Some were too young then to remember queuing on that very spot with their families to catch the cargo boat to St Malo to begin two and a half years of wartime imprisonment in Germany.
Silence fell across the whole group as Lola Garvin – one of the youngest deportees – began to read from Jean Tipping’s diary entry recording those events of September 1942.
Her descriptions of Islanders with their hastily packed suitcases, some defiantly waving union flags from the vehicles that took them to an exile ordered by Hitler himself, and of those who remained, singing nationalistic songs across the harbour from Mount Bingham, had the group transfixed for the ten-minute ceremony.
One Islander who could remember that day was Pamela Tanguy, responsible last year for the erection of the memorial plaque where the deportees assembled. Six years old when she was uprooted, she recalls the journey by sea to St Malo, the lights of the boat extinguished lest it should be mistaken for a troop carrier and become a target for engagement by Allied forces.
‘We sailed as it was dusk, but I remember those people cheering and singing. I remember all that. I remember being in one of those wood-and-canvas life-jackets, too large for me. And I remember sitting with my back to the side of the boat with canvas overhead and a gap in between. It was complete darkness, with water coming over you, and I don’t remember food being given. It was terribly frightening,’ she said.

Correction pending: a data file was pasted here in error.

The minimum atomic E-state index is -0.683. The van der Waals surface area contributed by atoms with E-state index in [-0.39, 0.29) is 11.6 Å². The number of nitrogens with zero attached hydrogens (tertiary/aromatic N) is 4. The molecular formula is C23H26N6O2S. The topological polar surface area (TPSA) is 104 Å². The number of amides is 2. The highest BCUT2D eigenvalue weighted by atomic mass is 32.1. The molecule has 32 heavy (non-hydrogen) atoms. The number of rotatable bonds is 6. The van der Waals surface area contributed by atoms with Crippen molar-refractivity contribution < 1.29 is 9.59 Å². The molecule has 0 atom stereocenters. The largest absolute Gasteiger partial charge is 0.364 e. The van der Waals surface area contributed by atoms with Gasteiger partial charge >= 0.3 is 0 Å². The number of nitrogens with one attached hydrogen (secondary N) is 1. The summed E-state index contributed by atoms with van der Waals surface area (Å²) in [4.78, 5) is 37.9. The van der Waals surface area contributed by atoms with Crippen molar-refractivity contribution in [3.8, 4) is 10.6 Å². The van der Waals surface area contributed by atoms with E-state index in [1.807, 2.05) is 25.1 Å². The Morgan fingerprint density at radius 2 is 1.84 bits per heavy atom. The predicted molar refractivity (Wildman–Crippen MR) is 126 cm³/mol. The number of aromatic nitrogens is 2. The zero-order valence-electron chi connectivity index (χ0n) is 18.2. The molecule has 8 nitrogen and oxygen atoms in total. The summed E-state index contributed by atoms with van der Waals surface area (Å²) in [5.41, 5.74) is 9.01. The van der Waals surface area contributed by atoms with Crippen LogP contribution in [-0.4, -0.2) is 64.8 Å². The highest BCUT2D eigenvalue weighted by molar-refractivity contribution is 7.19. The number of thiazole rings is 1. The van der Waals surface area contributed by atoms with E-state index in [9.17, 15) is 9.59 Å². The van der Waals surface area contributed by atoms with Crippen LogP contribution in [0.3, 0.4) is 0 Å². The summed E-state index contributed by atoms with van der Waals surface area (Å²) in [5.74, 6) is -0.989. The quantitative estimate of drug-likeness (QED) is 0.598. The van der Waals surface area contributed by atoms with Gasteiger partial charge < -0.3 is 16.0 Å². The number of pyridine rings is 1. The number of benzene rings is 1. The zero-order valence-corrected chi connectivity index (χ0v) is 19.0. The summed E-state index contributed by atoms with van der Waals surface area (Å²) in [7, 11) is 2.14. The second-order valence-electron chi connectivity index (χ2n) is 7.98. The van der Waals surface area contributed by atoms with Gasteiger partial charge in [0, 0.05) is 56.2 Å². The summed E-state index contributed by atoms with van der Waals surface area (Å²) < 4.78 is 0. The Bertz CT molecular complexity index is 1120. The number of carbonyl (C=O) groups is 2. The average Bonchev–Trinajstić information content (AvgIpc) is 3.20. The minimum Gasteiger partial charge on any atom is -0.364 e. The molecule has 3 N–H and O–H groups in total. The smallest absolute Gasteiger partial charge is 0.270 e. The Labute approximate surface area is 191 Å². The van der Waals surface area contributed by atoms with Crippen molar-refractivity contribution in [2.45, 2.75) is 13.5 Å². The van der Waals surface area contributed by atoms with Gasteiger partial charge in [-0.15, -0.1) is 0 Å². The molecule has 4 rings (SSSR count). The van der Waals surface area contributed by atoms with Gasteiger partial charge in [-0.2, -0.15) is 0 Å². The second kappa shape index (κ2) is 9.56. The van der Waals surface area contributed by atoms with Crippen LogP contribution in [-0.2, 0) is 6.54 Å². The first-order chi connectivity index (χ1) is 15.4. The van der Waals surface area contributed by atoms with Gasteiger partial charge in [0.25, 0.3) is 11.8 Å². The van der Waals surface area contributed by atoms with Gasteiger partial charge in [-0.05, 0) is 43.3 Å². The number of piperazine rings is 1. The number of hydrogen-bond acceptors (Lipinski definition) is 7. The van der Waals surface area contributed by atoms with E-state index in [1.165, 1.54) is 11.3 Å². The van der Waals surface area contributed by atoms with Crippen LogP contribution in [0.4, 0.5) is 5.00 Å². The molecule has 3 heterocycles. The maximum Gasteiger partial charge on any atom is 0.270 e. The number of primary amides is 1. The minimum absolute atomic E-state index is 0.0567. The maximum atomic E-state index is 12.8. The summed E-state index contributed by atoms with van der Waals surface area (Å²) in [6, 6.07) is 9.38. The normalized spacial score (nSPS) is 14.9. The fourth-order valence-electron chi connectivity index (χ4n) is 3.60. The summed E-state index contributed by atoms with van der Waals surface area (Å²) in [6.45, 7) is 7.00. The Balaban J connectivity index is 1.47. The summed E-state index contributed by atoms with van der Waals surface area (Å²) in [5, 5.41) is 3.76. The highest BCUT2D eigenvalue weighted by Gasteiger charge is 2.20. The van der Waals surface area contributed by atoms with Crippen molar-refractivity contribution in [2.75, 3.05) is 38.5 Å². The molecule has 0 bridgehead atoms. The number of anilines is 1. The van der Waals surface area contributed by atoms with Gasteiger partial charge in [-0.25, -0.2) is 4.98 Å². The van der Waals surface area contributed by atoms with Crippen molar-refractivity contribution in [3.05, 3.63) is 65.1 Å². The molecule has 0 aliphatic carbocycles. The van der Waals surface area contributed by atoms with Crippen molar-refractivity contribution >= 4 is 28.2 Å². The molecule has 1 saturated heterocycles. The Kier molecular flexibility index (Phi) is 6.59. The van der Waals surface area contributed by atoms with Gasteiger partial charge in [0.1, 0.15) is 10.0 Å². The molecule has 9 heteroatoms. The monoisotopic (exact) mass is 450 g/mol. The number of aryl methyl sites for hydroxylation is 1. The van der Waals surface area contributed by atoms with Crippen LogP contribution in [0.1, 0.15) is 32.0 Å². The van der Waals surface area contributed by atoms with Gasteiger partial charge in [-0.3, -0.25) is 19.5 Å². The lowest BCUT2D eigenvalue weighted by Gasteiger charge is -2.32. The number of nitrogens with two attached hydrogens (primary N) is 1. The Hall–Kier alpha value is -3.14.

Others could remember, too, piecing together their own fragments of recollection, some assisted by birthday and Christmas cards given in captivity, cards which they still carry with them three-quarters of a century later.
‘When you are younger you don’t think of the past, you just get on with your life. It’s only since I got older that I began to think of what my parents went through. Really it was a war crime to be deported at 24 hours’ notice. I’ve still got my dad’s deportation notice,’ Mrs Tanguy said.
In prayers led by former RAF chaplain Father Nick Berry, they also remembered the many with whom they shared that experience but who are no longer alive – their own parents, neighbours and friends. Some never returned to Jersey.
Yet the gathering was not ultimately sombre in tone. Mrs Tanguy captured the mood of many who have returned to their place of wartime imprisonment in the years since the German spa town of Bad Wurzach twinned with St Helier.
‘I ask myself why I would want to go back to the place when I had been a prisoner of war for almost three years. Do you know why? It was the welcome. It laid a ghost. We came back to better times, to a better place and I have very dear friends there now.
‘It’s a very strange thing, but it just proves that good can come out of bad. I am what I am because of what I’ve been through,’ Mrs Tanguy said.